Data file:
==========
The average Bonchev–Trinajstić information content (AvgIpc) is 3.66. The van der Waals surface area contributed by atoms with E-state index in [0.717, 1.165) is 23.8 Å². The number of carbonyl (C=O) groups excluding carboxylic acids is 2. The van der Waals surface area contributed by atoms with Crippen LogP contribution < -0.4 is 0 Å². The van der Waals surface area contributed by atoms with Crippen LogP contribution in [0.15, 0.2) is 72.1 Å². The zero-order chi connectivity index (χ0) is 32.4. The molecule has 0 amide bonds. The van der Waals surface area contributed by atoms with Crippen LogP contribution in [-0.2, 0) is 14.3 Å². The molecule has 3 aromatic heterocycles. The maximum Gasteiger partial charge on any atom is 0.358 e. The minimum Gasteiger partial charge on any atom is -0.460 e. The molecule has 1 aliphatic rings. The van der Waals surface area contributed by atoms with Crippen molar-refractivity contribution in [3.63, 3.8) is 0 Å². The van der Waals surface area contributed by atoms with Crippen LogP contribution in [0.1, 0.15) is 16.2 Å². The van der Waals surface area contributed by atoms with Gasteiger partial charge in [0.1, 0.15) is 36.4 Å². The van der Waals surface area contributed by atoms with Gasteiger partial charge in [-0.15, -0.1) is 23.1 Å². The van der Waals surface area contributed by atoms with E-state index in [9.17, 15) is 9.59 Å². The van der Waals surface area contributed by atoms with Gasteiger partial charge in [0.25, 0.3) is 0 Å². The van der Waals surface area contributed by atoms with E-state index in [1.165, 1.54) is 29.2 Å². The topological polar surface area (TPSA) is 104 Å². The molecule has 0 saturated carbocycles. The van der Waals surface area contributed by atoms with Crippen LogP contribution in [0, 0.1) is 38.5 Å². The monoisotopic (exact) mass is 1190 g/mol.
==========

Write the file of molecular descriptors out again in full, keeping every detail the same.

The average Bonchev–Trinajstić information content (AvgIpc) is 3.66. The van der Waals surface area contributed by atoms with E-state index in [0.717, 1.165) is 23.8 Å². The number of carbonyl (C=O) groups excluding carboxylic acids is 2. The van der Waals surface area contributed by atoms with Crippen LogP contribution < -0.4 is 0 Å². The van der Waals surface area contributed by atoms with Crippen LogP contribution in [0.15, 0.2) is 72.1 Å². The zero-order chi connectivity index (χ0) is 32.4. The molecule has 0 amide bonds. The van der Waals surface area contributed by atoms with Crippen LogP contribution in [-0.2, 0) is 14.3 Å². The molecule has 3 aromatic heterocycles. The maximum Gasteiger partial charge on any atom is 0.358 e. The minimum Gasteiger partial charge on any atom is -0.460 e. The molecule has 1 aliphatic rings. The van der Waals surface area contributed by atoms with Crippen molar-refractivity contribution in [3.63, 3.8) is 0 Å². The van der Waals surface area contributed by atoms with Crippen LogP contribution in [0.1, 0.15) is 16.2 Å². The van der Waals surface area contributed by atoms with Gasteiger partial charge in [0.1, 0.15) is 36.4 Å². The van der Waals surface area contributed by atoms with Gasteiger partial charge in [-0.15, -0.1) is 23.1 Å². The van der Waals surface area contributed by atoms with E-state index in [9.17, 15) is 9.59 Å². The van der Waals surface area contributed by atoms with Gasteiger partial charge in [0.25, 0.3) is 0 Å². The van der Waals surface area contributed by atoms with E-state index in [1.165, 1.54) is 29.2 Å². The topological polar surface area (TPSA) is 104 Å². The molecule has 0 saturated carbocycles. The van der Waals surface area contributed by atoms with Crippen LogP contribution in [0, 0.1) is 38.5 Å². The monoisotopic (exact) mass is 1190 g/mol.